Every inflammatory condition has the potential of causing irreversible damage to the affected area, with each uncontrolled event building in a cumulative fashion. Because of the large number of nerve cells present in the eye, uncontrolled episodes of ocular inflammation may cause permanent cumulative damage leading to rapid loss of visual acuity (VA) and eventually blindness.

While it is widely accepted that cumulative damage can occur with any uncontrolled inflammation, there are some ocular disorders that are easier to treat and that cause less severe damage; conversely, there are others that are very difficult to treat with worse visual outcomes. Anterior-segment inflammation can be the easiest to quell and has less impact on loss of VA; however, in many disorders—including uveitis—the effects of cumulative damage are much more pronounced. Posterior uveitis (inflammation of the retina, choroid, optic nerve, or vitreous) can be extremely tough to treat, and even the more successful cases will develop cumulative damage over time due to periodic exacerbations.

As far back as 1996, publications have backed the theory of cumulative damage in ocular inflammatory disease. Despite this, the development of new treatment options has been few and far between, forcing ECPs to treat inflammation with what is available. In many disorders, local therapy (eg, intravitreal corticosteroid injections) affords only transient inflammatory suppression, and the use of systemic agents may be very limited by serious adverse events. Therefore, the disease course of uveitis—and other similar conditions—can be noted by recurrent inflammatory episodes, each causing progressive, permanent decrease in VA, and can be formidable when using traditional treatments.

Several therapeutic options are available, each with pros and cons:

  • Systemic–oral corticosteroids can be effective in anterior and mild posterior inflammation; however, they carry many side effects due to the need for higher doses because of poor penetration into the eye. Other oral options include cytokine inhibitors and immunomodulatory drugs such as antimetabolites, T-cell inhibitors, and alkylating agents. which also carry a long list of adverse events including hepatic and hematologic toxicities and gastrointestinal issues that can lead to titration or discontinuation of treatment, allowing inflammation to return
  • Topical–drops to dilate the pupil can prevent muscle spasms in the iris and ciliary body, while steroidal drops can reduce inflammation. Both are generally well tolerated and have minor AEs such as cataract formation and increased IOP. Unfortunately, these agents are not effective in advanced disease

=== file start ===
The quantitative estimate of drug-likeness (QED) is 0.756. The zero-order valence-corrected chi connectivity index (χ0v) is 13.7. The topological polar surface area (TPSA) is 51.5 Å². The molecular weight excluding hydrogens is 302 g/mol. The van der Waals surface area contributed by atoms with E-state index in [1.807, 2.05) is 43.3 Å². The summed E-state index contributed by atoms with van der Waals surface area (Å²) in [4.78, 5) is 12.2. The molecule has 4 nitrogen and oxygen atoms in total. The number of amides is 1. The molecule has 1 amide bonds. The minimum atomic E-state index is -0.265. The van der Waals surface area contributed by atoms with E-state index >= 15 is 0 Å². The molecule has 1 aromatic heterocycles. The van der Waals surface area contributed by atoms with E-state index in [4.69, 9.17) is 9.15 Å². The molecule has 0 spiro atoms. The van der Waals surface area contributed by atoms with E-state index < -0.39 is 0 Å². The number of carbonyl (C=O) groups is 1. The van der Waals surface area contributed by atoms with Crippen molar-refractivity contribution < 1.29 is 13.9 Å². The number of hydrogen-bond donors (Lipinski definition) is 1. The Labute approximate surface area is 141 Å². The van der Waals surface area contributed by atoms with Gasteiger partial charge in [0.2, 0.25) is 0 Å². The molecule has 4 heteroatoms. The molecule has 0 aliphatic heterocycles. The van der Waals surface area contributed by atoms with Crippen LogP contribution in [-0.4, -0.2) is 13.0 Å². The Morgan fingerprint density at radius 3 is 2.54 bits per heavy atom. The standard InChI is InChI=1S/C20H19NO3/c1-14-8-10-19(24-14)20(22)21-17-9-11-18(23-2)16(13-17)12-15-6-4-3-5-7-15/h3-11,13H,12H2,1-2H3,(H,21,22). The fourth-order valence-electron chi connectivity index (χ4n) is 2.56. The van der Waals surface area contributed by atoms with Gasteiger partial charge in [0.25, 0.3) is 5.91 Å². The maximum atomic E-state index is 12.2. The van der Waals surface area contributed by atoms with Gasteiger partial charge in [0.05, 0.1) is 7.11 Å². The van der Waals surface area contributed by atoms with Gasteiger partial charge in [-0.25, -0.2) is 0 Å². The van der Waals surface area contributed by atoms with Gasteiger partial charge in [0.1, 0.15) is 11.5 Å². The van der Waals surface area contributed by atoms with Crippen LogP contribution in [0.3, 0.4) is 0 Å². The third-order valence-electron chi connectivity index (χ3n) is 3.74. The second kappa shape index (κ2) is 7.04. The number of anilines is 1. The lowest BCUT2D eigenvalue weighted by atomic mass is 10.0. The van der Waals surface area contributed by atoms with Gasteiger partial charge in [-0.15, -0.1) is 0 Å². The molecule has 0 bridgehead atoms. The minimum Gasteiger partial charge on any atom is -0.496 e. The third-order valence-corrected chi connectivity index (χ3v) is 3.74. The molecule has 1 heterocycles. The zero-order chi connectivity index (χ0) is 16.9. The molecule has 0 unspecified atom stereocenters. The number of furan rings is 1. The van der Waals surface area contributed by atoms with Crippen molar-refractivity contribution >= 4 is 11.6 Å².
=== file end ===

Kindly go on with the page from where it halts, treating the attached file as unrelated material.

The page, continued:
• Local corticosteroid injections–because of the way they are administered, injections cycle through periods of hyper-therapeutic and sub-therapeutic levels, leading to uncontrolled inflammation between treatments. They include a high rate of cataract and increased IOP/glaucoma
  • Ocular implants–while sustained-release corticosteroid “devices” can completely control posterior inflammation, they include accelerated cataract formation and complications due to increased IOP. Biodegradable implants can control inflammation for up to 6 months, while non-degradable implants can last up to 3 years, making them an ideal option for the hard-to-treat patient
  • New options in the clinic–a range of new treatment options are currently in clinical trials, including new and improved ocular implants; immunomodulating agents targeting the mTOR pathway; a number of new biologics; improved systemic therapeutics; electric current application (Iontophoresis) to increase the levels of systemic medication allowed to enter the eye, and gene therapies for certain genetic disorders. Safety and efficacy of these new treatments will be seen over time as they advance through the clinic

Regardless of the cause or location of ocular inflammation, the treatment goal should not only be to suppress recurrent inflammation, but to achieve complete remission of inflammation. It is important to educate eyecare professionals and their patients on the effects of cumulative damage from uncontrolled inflammatory events.

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